Why Dental Implants and Bone Grafts Go Together
If you need a tried-and-tested tooth replacement option, you are better off with a dental implant. It is a long-term solution that is permanently fixed in your gums with the crown of the replacement tooth having the natural color of your teeth. To make a dental implant stable and secure, a bone graft procedure can be recommended by your doctor. A bone graft procedure involves taking a section of bone from another part of your body. However, there is another type of bone graft procedure, and it involves using a special bone grafting material and allowing it to create bone strong enough to stabilize and secure a dental implant that is to be attached the gums. A bone graft procedure may be given to you as an option once the dentist finds out that it is too thin or soft. A bone graft is a surgical procedure, so it is necessary for you to tell your doctor your medical history to allow him or her to have an informed decision.
The Dental Bone Graft Processes
As mentioned, a bone graft procedure is recommended by your doctor if your jawbone can’t support a dental implant. Chewing applies strong pressure to your bone, and a bone graft procedure ensures that a tooth implant procedure is successful and that the implant remains affixed to your gum for many years to come.
There are processes that you have to undergo to get a dental bone graft by taking a section from your bone. Your doctor may advise you to stop taking certain medicines if you are on medication, to quit smoking before the procedure to help facilitate a speedy recovery. You may also have to take some tests, including:
- CT scan
- Magnetic resonance imaging (MRI)
You should not eat anything after midnight before the surgery. During the surgery, anesthesia will be administered. All throughout the surgery, your vital signs such as blood pressure and heart rate will be monitored. The surgeon will cut through the skin and muscle to harvest a bone graft. Then, the surgeon will lodge the bone graft between the two pieces of the bone that need to bind and grow together. It is possible that special screws will be used to make sure the bone graft is secure. Finally, the surgeon will stitch up the area where bone was harvested.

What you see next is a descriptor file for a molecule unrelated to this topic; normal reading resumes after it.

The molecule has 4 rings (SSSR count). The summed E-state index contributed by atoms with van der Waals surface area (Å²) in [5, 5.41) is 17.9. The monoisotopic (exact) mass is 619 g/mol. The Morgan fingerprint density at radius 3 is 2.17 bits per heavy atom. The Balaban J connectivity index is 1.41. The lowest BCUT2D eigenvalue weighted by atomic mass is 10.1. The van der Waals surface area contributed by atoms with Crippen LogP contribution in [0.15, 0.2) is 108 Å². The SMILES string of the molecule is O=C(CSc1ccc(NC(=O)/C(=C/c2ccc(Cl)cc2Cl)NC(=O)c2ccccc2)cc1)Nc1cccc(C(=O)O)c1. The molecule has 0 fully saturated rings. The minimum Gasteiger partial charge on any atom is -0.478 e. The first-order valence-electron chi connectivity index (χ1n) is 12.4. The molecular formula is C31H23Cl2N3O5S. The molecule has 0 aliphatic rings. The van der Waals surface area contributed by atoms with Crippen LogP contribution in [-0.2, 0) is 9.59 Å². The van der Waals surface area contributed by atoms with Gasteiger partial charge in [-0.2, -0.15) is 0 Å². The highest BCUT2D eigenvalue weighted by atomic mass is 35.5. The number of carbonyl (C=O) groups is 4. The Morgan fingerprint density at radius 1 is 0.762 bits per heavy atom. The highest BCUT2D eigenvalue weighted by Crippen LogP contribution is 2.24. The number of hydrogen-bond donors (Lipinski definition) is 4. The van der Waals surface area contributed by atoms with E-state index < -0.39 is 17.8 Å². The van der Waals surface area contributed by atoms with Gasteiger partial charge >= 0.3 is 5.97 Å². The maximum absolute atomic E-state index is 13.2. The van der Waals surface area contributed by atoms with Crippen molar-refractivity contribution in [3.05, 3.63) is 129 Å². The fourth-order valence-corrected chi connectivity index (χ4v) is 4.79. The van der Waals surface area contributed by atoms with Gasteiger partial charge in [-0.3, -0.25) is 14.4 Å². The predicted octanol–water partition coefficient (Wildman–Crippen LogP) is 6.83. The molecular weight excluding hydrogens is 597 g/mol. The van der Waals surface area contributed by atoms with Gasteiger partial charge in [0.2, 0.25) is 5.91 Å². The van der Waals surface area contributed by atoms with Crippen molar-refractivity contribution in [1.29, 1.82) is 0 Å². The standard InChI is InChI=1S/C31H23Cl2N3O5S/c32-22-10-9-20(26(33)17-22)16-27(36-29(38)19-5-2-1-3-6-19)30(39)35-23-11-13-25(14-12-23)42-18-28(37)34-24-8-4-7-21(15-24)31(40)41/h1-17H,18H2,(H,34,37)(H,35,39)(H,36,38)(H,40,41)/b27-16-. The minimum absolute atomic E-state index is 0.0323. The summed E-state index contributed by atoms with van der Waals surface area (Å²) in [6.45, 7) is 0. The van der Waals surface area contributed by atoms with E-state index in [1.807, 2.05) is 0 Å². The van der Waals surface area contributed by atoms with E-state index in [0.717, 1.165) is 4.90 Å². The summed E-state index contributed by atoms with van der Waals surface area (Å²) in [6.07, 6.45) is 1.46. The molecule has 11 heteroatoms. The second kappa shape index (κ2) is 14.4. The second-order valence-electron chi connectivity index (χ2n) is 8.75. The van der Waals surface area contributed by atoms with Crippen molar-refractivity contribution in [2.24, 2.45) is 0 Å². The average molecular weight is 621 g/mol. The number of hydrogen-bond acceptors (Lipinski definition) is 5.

Dental Bone Graft Pain
A dental bone graft procedure is a type of surgery, and it is expected that you will feel at least a small amount of pain during the procedure, but it is not very painful thanks to anesthesia. You will also feel pain after the procedure, when the area that has been operated heals. During this phase, you may feel pain and discomfort. You may also experience swelling in the gums and face, bruising of gums and skin, as well as minimal bleeding. But, since the doctor will know that these things may happen he or she will prescribe pain medication for you to cope with pain. However, if pain becomes excessive it is recommended to see your doctor. The doctor may allow you to increase your pain medication dosage.
Typical Dental Bone Graft Recovery Time
It takes only 45 to 90 minutes to finish a bone graft dental procedure. But, the recovery time in the case of using bone substitute is approximately two weeks, but it can be difficult to determine the exact length of recovery because you have to consider a number of factors. One of them is the type of bone substitute used. Other factors to consider are the complexity of the procedure and whether the location of the transplant is on the upper jaw or the lower jaw.